Meat analogues, often known as “meatless meat,” have been steadily gaining popularity over the years, especially with the success of products such as the Impossible Burger and Beyond Meat. These products are often praised as healthier and better for the environment, and many people hope that they will encourage consumers all over the world to become less reliant on red meat. That said, however, there is often confusion and misunderstanding about the sources of these plant-based proteins and just how healthy they actually are.
The history of plant-based meat alternatives
Protein-packed alternatives to animal products have been available and consumed for hundreds of years. Perhaps the best known meat alternative is tofu—a bean curd derived from soybeans—that, according to legend, was developed in China in the second century. Many people complain that it is bland or flavorless, but tofu is, in fact, a very versatile food that tends to pick up the flavors of other ingredients it is cooked or served with. Tofu gained popularity in the Western world in the second half of the twentieth century as a healthier source of protein.
Another soy-based alternative is tempeh, an Indonesian food made from fermented soybeans that generally contains more protein than tofu. And, finally, there is seitan (also called wheat gluten), which is made from wheat flour and closely mimics the texture of chicken and has been used in East Asian cuisine since at least the fourteenth century. Additions such as stock, soy sauce or spices can be kneaded in to add to its flavor.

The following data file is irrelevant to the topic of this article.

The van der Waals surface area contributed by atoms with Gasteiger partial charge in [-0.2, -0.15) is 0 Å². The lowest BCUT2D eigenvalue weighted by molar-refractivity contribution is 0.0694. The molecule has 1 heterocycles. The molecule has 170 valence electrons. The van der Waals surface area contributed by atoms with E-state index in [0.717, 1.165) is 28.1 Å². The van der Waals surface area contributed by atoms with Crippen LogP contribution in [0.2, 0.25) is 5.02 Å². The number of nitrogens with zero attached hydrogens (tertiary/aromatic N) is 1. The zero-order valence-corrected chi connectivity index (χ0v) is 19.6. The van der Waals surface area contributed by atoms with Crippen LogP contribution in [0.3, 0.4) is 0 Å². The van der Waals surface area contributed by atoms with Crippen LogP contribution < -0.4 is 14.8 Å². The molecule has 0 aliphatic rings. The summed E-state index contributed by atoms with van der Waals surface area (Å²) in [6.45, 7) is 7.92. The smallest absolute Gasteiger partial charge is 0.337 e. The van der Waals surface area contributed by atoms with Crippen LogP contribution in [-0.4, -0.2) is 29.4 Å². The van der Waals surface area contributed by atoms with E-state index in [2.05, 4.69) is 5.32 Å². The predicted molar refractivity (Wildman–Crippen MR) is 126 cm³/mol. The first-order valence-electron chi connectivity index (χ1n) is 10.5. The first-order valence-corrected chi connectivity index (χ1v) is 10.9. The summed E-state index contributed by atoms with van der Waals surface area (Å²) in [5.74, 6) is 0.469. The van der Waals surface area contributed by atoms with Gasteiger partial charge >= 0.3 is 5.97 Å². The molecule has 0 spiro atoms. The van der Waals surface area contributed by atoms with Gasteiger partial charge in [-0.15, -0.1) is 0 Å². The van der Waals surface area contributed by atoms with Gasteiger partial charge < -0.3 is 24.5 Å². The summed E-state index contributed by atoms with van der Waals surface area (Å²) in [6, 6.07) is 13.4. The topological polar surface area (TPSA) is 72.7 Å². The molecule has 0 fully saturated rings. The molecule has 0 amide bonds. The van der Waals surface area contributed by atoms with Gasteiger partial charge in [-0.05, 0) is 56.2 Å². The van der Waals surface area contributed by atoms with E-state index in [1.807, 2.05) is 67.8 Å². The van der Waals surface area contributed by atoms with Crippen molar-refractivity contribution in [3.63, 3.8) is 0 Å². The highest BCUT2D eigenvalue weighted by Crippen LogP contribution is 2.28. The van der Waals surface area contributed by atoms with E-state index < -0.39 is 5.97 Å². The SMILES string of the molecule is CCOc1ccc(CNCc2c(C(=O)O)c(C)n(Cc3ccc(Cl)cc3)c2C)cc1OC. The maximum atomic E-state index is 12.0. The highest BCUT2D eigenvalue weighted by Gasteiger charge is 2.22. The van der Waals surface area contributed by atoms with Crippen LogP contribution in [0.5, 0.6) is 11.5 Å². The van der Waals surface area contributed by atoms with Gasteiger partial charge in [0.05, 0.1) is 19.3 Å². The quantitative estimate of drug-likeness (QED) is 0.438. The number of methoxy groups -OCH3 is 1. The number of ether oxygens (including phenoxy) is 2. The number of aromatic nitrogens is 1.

Vegetarians and vegans (who make up less than ten percent of the United States population) have used tofu, tempeh and seitan for years and also tend to be very familiar with traditional veggie burgers, which are often made with beans or other high-protein plants. The makers of modern meat analogues are now trying something different—marketing plant-based products to meat eaters who make up a much larger portion of the population. Trying to sell a quinoa burger to a meat-eater is an incredibly difficult task, but this marketing shift has, in fact, proved lucrative for plant-based meat companies, whose sales have grown slowly but steadily each year. Beyond Meat’s initial public offering (IPO) in 2019 turned out to be the most successful IPO of the year, indicating the faith that investors have in the future of plant-based meat.
As meatless meats have grown in popularity, the preferred descriptive language has shifted. “Plant-based” has emerged as the favored term among consumers looking for meat-free alternatives, perhaps because many consumers would like to eat more plant-based foods without becoming fully vegetarian or vegan.
How is meatless meat made?